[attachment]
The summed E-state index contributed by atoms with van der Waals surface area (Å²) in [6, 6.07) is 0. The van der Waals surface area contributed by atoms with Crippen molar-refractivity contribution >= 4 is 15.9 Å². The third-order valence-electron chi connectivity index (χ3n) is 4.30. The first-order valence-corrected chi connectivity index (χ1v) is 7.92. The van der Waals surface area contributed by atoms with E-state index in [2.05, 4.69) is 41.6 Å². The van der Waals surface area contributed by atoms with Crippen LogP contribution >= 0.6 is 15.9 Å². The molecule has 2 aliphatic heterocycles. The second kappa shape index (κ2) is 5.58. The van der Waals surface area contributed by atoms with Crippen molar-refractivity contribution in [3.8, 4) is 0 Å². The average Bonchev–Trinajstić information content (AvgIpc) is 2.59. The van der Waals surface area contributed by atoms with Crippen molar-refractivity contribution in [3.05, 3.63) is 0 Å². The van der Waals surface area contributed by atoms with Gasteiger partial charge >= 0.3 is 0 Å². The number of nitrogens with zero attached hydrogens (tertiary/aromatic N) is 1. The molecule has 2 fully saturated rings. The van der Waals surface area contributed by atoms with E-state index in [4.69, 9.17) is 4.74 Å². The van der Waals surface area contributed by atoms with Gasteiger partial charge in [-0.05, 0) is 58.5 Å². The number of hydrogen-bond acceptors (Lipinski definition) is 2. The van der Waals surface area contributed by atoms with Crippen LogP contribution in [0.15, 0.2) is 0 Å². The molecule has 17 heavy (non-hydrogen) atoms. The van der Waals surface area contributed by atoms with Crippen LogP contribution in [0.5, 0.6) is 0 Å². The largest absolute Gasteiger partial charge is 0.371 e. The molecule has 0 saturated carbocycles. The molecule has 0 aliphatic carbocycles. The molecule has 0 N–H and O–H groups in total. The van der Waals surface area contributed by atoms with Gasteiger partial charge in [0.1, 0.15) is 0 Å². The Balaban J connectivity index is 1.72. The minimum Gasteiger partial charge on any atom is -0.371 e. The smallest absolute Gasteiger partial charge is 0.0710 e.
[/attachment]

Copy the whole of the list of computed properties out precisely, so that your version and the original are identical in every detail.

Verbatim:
The summed E-state index contributed by atoms with van der Waals surface area (Å²) in [6, 6.07) is 0. The van der Waals surface area contributed by atoms with Crippen molar-refractivity contribution >= 4 is 15.9 Å². The third-order valence-electron chi connectivity index (χ3n) is 4.30. The first-order valence-corrected chi connectivity index (χ1v) is 7.92. The van der Waals surface area contributed by atoms with E-state index in [2.05, 4.69) is 41.6 Å². The van der Waals surface area contributed by atoms with Crippen LogP contribution >= 0.6 is 15.9 Å². The molecule has 2 aliphatic heterocycles. The second kappa shape index (κ2) is 5.58. The van der Waals surface area contributed by atoms with Crippen molar-refractivity contribution in [3.8, 4) is 0 Å². The average Bonchev–Trinajstić information content (AvgIpc) is 2.59. The van der Waals surface area contributed by atoms with Crippen molar-refractivity contribution in [3.05, 3.63) is 0 Å². The van der Waals surface area contributed by atoms with Gasteiger partial charge >= 0.3 is 0 Å². The number of nitrogens with zero attached hydrogens (tertiary/aromatic N) is 1. The molecule has 2 fully saturated rings. The van der Waals surface area contributed by atoms with E-state index in [4.69, 9.17) is 4.74 Å². The van der Waals surface area contributed by atoms with Gasteiger partial charge in [-0.05, 0) is 58.5 Å². The number of hydrogen-bond acceptors (Lipinski definition) is 2. The van der Waals surface area contributed by atoms with Crippen LogP contribution in [0.15, 0.2) is 0 Å². The molecule has 17 heavy (non-hydrogen) atoms. The van der Waals surface area contributed by atoms with Crippen LogP contribution in [0.5, 0.6) is 0 Å². The largest absolute Gasteiger partial charge is 0.371 e. The molecule has 0 saturated carbocycles. The molecule has 0 aliphatic carbocycles. The molecule has 0 N–H and O–H groups in total. The van der Waals surface area contributed by atoms with Gasteiger partial charge in [0.1, 0.15) is 0 Å². The Balaban J connectivity index is 1.72. The minimum Gasteiger partial charge on any atom is -0.371 e. The smallest absolute Gasteiger partial charge is 0.0710 e.